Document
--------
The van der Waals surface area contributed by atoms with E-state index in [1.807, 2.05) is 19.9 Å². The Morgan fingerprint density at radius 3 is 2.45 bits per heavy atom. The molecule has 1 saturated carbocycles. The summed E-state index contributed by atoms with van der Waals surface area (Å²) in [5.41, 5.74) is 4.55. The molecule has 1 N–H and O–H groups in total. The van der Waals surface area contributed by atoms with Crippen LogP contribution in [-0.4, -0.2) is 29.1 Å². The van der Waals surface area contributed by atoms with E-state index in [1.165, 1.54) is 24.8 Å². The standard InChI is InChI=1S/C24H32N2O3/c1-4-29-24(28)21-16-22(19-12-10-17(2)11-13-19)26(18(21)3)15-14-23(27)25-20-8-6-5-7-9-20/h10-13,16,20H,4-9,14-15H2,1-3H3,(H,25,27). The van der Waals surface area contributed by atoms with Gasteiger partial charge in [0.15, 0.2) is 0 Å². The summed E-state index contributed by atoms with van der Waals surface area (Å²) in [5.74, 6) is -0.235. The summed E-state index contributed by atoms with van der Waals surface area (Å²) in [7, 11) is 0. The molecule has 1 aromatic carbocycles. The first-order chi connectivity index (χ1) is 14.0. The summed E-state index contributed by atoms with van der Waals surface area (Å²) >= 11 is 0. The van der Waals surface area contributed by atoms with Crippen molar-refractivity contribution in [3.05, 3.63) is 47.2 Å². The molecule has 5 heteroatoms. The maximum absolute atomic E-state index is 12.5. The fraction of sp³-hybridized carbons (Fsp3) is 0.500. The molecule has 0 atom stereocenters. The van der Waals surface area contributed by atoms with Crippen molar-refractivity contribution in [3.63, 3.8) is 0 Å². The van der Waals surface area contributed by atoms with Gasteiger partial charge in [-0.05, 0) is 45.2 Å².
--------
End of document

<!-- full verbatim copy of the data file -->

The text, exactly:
The van der Waals surface area contributed by atoms with E-state index in [1.807, 2.05) is 19.9 Å². The Morgan fingerprint density at radius 3 is 2.45 bits per heavy atom. The molecule has 1 saturated carbocycles. The summed E-state index contributed by atoms with van der Waals surface area (Å²) in [5.41, 5.74) is 4.55. The molecule has 1 N–H and O–H groups in total. The van der Waals surface area contributed by atoms with Crippen LogP contribution in [-0.4, -0.2) is 29.1 Å². The van der Waals surface area contributed by atoms with E-state index in [1.165, 1.54) is 24.8 Å². The standard InChI is InChI=1S/C24H32N2O3/c1-4-29-24(28)21-16-22(19-12-10-17(2)11-13-19)26(18(21)3)15-14-23(27)25-20-8-6-5-7-9-20/h10-13,16,20H,4-9,14-15H2,1-3H3,(H,25,27). The van der Waals surface area contributed by atoms with Gasteiger partial charge in [0.15, 0.2) is 0 Å². The summed E-state index contributed by atoms with van der Waals surface area (Å²) in [5.74, 6) is -0.235. The summed E-state index contributed by atoms with van der Waals surface area (Å²) in [7, 11) is 0. The molecule has 1 aromatic carbocycles. The first-order chi connectivity index (χ1) is 14.0. The summed E-state index contributed by atoms with van der Waals surface area (Å²) >= 11 is 0. The van der Waals surface area contributed by atoms with Crippen molar-refractivity contribution in [3.05, 3.63) is 47.2 Å². The molecule has 5 heteroatoms. The maximum absolute atomic E-state index is 12.5. The fraction of sp³-hybridized carbons (Fsp3) is 0.500. The molecule has 0 atom stereocenters. The van der Waals surface area contributed by atoms with Crippen molar-refractivity contribution in [3.63, 3.8) is 0 Å². The van der Waals surface area contributed by atoms with Gasteiger partial charge in [-0.05, 0) is 45.2 Å².